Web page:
Roll on, Swainby Staff
The Oregonian, July 3, 2003
Few people know the Columbia River as intimately as Christopher Swain, the Portland man who swam the 1,243-mile length of it from Canada to Oregon in a yearlong journey that ended Tuesday.
Few would want to, considering the sewage runoff and pesticide contamination and looming barges. But it was a privilege to witness this remarkable journey by an amateur swimmer who wanted to bring public attention to the river's health.
Swain's knowledge should continue to be shared in public appearances, classroom visits and -- we hope -- a book version of his river diary. Such hard-earned insights about a public treasure like the Columbia shouldn't go to waste.
Swain started his swim last June with plenty of book-knowledge about the Columbia River but little personal experience. His diary shows him early on as an idealist focused on survival and the novelty of his task. He develops, stroke by stroke, a keen interest in the dam operators and fishermen and Wanapum tribal members along the way. Closer to the mouth of the Columbia, he sounds like more of a realist -- but with high ideals and a deep sense of responsibility to the river.
He spoke of the river's many moods, one minute a spool of unraveling silk, the next a gray beast. He shared his unease swimming through the Hanford Nuclear Reservation. He said one official told him, "Hanford is okay to visit unless you are pregnant, trying to conceive, nursing, accompanied by small children or immune-compromised."
Not exactly reassuring.
By April, he had traveled below the Snake River into a shipping channel. "Today, I feel like I am swimming down the shoulder of a slow-motion highway," he wrote.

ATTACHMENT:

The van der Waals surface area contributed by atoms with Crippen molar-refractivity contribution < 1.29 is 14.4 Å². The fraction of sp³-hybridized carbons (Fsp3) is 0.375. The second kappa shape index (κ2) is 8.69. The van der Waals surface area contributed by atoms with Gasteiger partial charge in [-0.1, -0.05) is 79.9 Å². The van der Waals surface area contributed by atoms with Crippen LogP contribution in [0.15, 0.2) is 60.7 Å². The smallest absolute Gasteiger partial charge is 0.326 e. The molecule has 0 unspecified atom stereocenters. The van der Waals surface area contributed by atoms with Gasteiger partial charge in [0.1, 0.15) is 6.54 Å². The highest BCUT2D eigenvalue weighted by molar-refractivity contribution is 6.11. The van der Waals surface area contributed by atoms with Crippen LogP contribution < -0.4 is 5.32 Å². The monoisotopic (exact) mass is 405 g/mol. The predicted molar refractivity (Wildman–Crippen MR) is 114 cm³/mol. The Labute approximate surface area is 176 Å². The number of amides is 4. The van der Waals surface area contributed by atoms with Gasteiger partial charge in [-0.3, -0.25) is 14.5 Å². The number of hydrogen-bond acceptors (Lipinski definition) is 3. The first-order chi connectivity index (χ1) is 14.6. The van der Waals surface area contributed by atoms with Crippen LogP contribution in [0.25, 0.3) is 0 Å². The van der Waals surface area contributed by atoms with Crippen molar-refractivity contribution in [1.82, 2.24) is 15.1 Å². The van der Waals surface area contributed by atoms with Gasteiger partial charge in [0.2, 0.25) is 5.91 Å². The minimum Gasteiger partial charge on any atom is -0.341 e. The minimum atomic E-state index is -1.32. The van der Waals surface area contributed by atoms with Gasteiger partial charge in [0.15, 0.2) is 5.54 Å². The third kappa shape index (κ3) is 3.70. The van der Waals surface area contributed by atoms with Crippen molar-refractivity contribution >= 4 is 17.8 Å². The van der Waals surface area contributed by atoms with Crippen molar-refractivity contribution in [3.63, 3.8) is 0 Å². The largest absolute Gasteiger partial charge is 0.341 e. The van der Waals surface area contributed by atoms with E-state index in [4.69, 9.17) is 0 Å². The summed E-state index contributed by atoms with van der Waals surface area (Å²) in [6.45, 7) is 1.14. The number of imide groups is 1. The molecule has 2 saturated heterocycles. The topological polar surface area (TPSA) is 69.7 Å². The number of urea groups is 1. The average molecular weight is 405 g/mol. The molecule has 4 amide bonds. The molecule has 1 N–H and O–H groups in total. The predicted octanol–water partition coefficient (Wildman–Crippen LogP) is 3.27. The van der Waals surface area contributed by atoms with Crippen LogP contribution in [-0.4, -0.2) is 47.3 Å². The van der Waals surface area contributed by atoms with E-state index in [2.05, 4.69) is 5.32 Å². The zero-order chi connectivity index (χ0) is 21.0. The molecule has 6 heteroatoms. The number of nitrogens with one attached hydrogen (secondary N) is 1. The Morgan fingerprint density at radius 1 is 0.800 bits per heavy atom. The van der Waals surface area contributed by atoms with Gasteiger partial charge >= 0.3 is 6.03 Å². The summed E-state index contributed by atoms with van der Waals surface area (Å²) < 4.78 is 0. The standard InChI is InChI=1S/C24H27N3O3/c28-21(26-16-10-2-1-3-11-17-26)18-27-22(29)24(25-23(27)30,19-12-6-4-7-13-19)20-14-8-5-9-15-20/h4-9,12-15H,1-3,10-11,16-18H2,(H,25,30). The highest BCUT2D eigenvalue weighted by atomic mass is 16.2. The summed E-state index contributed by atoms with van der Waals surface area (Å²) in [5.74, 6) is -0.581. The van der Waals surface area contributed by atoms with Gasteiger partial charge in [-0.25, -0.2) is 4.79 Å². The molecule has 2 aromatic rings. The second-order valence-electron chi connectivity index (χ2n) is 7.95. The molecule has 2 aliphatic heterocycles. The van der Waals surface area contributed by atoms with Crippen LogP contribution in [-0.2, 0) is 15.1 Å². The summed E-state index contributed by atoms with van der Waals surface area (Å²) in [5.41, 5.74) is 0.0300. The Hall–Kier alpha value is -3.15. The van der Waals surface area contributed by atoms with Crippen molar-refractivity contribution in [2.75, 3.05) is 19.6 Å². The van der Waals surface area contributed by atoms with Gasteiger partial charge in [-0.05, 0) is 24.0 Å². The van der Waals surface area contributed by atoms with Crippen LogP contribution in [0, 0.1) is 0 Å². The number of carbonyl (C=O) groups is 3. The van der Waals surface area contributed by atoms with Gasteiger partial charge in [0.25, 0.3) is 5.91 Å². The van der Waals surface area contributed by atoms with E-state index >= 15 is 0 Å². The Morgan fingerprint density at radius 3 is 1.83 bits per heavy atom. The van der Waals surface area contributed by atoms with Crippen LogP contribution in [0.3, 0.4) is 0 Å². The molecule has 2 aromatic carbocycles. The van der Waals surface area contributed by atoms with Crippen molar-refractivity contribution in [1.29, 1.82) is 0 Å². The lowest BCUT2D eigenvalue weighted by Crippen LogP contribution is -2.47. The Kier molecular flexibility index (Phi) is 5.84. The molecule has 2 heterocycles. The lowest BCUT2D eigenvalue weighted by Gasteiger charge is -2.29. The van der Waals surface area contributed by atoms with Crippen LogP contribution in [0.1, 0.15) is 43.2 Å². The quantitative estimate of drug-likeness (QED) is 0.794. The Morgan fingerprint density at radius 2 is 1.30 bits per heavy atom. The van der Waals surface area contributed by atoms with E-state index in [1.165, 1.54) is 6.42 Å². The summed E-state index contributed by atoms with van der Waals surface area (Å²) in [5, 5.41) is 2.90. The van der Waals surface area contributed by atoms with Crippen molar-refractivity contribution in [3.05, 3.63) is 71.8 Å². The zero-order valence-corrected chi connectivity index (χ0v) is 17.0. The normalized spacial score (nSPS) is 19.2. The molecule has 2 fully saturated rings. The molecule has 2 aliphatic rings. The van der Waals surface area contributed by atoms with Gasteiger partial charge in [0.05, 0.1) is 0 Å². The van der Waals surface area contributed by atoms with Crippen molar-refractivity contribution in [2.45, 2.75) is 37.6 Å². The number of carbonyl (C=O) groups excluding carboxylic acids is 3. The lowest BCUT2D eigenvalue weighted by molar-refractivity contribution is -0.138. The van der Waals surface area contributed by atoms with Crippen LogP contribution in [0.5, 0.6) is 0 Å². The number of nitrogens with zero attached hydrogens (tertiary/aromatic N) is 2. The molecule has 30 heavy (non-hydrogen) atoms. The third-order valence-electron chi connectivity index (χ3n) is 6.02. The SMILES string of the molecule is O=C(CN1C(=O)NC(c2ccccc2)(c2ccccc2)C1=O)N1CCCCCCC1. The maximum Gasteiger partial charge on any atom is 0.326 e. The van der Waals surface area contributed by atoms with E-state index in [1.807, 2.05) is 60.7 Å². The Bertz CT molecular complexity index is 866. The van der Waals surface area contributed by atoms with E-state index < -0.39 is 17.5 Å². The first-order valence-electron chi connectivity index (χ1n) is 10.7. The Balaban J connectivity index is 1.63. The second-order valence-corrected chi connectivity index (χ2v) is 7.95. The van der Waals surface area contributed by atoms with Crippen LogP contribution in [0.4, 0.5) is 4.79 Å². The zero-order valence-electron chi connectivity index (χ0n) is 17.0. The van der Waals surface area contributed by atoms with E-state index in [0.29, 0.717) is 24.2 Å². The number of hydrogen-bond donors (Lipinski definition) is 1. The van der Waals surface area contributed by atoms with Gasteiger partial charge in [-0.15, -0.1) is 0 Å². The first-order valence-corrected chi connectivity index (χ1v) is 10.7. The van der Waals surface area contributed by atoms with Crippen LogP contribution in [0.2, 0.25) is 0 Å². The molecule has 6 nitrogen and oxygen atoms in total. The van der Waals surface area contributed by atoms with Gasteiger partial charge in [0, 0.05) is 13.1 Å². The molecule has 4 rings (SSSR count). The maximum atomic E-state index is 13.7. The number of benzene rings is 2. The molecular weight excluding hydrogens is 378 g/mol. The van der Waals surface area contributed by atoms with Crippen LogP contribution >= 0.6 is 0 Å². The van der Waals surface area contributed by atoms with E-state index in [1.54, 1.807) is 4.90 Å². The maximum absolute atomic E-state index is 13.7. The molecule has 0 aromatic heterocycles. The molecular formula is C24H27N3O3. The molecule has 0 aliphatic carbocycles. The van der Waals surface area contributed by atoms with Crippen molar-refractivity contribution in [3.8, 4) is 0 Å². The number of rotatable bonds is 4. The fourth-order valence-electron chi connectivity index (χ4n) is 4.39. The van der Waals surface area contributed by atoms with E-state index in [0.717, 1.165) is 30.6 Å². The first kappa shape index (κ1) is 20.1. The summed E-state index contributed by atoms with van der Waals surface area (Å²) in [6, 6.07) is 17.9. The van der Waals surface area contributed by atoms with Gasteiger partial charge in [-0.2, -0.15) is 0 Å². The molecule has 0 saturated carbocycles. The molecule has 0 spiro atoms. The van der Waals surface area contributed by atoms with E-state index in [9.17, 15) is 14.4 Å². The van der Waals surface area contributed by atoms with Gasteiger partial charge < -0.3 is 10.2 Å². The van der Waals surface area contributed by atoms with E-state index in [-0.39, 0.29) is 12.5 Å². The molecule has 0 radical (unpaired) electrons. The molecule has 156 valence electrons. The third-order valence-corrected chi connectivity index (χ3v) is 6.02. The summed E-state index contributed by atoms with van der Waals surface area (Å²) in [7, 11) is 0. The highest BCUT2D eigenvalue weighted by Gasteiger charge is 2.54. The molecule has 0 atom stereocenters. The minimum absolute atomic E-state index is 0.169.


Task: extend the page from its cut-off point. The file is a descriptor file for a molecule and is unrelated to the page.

That's the kind of perspective you can get only while crawling along the water's surface next to barges. There's no question who has the right of way on the Columbia River, and why.
Swain isn't an Olympic swimmer or a rich person. He didn't have the talent or resources to turn the swim into the publicity tsunami it could've been. But in a way, that made the swim more real, and the point of it more compelling. He and his wife are a regular Oregon couple with not quite enough money or time. They've got one daughter, plus a baby on the way: Who has time to worry about water quality?
They found time -- even as Heather Swain worried about her husband's safety, and as Christopher worried about being an insufficient provider and unavailable father. In his diary, Swain called himself a fragmented man.
"I am a dad, a husband, a fund-raiser, a recruiter, a volunteer coordinator," he wrote last August, ". . . and I am so tired."
Most people can relate to that. And by reading the online diary of his river journey at www.columbiaswim.org or any of the books about the Columbia River that Swain recommends, many people might learn the messy art of finding a little more energy and time to pursue aspirations -- from beginning to end.
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